On behalf of the National Association of Manufacturers (NAM), I would like to thank the Subcommittee on Clean Air, Climate Change and Nuclear Safety for conducting an oversight hearing on implementation of the National Ambient Air Quality Standards (NAAQS) for particulate matter (PM) and ozone. As you know, air quality has improved dramatically over the past 33 years as hundreds of communities have complied with current rules. However, new standards for ozone and fine particulate matter (PM2.5) will put hundreds of additional communities into non-compliance with the Clean Air Act. In order to reduce production costs and improve the condition of U.S. manufacturing and its millions of workers, Congress must ensure that implementation of the NAAQS does not drive up the cost or reduce supplies of natural gas, transportation fuels or electricity, discourage businesses from investing in nonattainment communities or otherwise negatively affect the economy.
The NAM is the nation's largest industrial trade association. The NAM represents 14,000 members (including 10,000 small and mid-sized companies) and 350 member associations serving manufacturers and employees in every industrial sector and all 50 states. The NAM's mission is to enhance the competitiveness of manufacturers and to improve American living standards by shaping a legislative and regulatory environment conducive to U.S. economic growth and to increase understanding among policymakers, the media and the public about the importance of manufacturing to America's economic strength. Accordingly, the NAM has a vested interest in the implementation of air quality standards in a cost-effective manner that does not interfere with affordable and reliable energy for American manufacturers, consumers and others.
Manufacturing is on the front line in the unprecedented competition we are seeing in the world marketplace. More and more frequently, domestic manufacturers cannot pass through increased operation costs, making it more difficult to stay competitive in the United States or sell products in export markets. Our analysis shows that weak exports, coupled with low capital investments, have been prolonging the anemic recovery in the manufacturing sector. The economic situation in the manufacturing sector is serious, as shown by 43 consecutive months of employment decline that has totaled 3 million lost jobs.
External overhead costs from taxes, health and pension benefits, tort litigation, regulation and rising energy prices add approximately 22 percent to U.S. manufacturers' unit labor costs (nearly $5 per hour worked) relative to their major foreign competitors. A NAM study comparing costs faced by manufacturers in the U.S. and its nine leading trading partners shows that, contrary to much national and international political rhetoric, United States spending for pollution abatement is higher than that of other countries purporting to be more conscientious about the environment. As a percentage of output, American manufacturers spend considerably more on pollution abatement than do their competitors in Germany, Japan, France, the U.K., Canada, Mexico, China, South Korea and Taiwan. Manufacturers even spend more on the environment as a percentage of overall GDP. In light of global deflationary pressures that prevent American manufacturers from raising the prices of their products, it becomes increasingly clear that Congress must do more to help us remain competitive. With ozone non-attainment area designations slated to be finalized this month, we must take this opportunity to urge adoption of a common-sense and reasonable NAAQS implementation approach.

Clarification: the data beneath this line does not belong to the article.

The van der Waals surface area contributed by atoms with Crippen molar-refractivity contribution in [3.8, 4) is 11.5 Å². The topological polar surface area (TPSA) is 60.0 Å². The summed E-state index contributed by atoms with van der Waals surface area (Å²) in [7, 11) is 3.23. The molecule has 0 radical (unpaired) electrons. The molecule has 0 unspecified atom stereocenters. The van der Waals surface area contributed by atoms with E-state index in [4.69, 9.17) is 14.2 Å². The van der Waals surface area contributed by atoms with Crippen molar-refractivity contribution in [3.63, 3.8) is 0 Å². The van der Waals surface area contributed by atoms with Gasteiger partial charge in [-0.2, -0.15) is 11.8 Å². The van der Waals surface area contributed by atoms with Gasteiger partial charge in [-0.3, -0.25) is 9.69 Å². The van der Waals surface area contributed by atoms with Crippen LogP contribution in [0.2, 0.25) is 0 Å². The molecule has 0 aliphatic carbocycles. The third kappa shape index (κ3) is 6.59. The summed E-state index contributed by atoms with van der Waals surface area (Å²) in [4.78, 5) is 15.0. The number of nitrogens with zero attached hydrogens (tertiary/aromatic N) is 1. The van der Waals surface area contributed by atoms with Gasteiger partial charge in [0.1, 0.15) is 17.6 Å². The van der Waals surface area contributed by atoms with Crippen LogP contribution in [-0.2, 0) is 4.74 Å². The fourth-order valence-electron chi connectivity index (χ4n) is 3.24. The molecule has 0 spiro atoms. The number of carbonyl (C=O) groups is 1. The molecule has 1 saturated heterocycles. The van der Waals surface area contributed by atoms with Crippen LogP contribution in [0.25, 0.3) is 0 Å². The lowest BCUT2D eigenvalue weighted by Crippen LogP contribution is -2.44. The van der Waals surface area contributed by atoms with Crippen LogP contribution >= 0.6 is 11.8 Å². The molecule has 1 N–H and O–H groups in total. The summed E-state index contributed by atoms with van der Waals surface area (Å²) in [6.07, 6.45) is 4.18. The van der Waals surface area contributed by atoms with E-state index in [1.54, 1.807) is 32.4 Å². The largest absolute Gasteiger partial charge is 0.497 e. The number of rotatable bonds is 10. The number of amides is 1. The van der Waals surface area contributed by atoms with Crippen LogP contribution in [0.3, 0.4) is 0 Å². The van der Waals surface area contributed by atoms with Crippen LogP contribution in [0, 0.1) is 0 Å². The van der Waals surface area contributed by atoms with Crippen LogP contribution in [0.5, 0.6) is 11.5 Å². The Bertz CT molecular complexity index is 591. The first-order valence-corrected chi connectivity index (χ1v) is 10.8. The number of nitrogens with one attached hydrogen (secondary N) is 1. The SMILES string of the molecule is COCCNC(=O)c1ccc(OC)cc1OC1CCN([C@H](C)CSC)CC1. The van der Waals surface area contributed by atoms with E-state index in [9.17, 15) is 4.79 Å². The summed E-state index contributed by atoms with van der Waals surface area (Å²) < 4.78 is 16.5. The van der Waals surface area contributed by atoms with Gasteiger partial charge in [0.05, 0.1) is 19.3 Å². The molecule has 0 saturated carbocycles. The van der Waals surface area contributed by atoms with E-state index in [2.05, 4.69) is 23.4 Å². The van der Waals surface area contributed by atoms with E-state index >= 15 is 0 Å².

In 1997, the Environmental Protection Agency (EPA) issued new NAAQS governing ozone and PM2.5. On February 27, 2001, the U.S. Supreme Court upheld the EPA's ability to set air quality standards, without consideration of costs, but ruled that the agency's implementation of the ozone standard was unlawful. The issue was sent back to the EPA to develop a reasonable ozone implementation strategy. The EPA appears to be ready to finalize its ozone implementation rule at the same time that it makes final designations of ozone non-attainment areas on April 15, 2004. Last year, the EPA proposed an ozone implementation rule intended to provide flexibility to states and tribal governments as they address their unique air quality problems. In summer 2004, the EPA plans to propose its PM2.5 implementation strategy, with a deadline to follow in December 2004, to designate areas in and out of attainment with the PM2.5 standards. However, the new ozone and PM2.5 standards may be difficult, or in some cases impossible, to meet without shutting down new development altogether and perhaps curtailing some existing economic activity.
Hundreds of counties nationwide are expected to be designated as non-attainment for the new 8-hour ozone standard. A designation of "non-attainment" will create a black mark on communities in those areas. A non-attainment designation will substantially reduce business opportunities, investments and competitiveness in a particular area. Once an area is designated to be out of compliance with air quality standards, businesses already located in those areas face additional and more expensive pollution control requirements. Manufacturers and small businesses will need to carefully analyze how much the additional costs, increased permitting and reporting requirements and higher fines for potential violations will affect their ability to operate in the newly designated area. Meanwhile, companies seeking to locate or expand will see these factors as a disincentive to invest in non-attainment areas. Cost estimates to comply with the PM2.5 and 8-hour ozone standards range from $48 billion to hundreds of billions of dollars.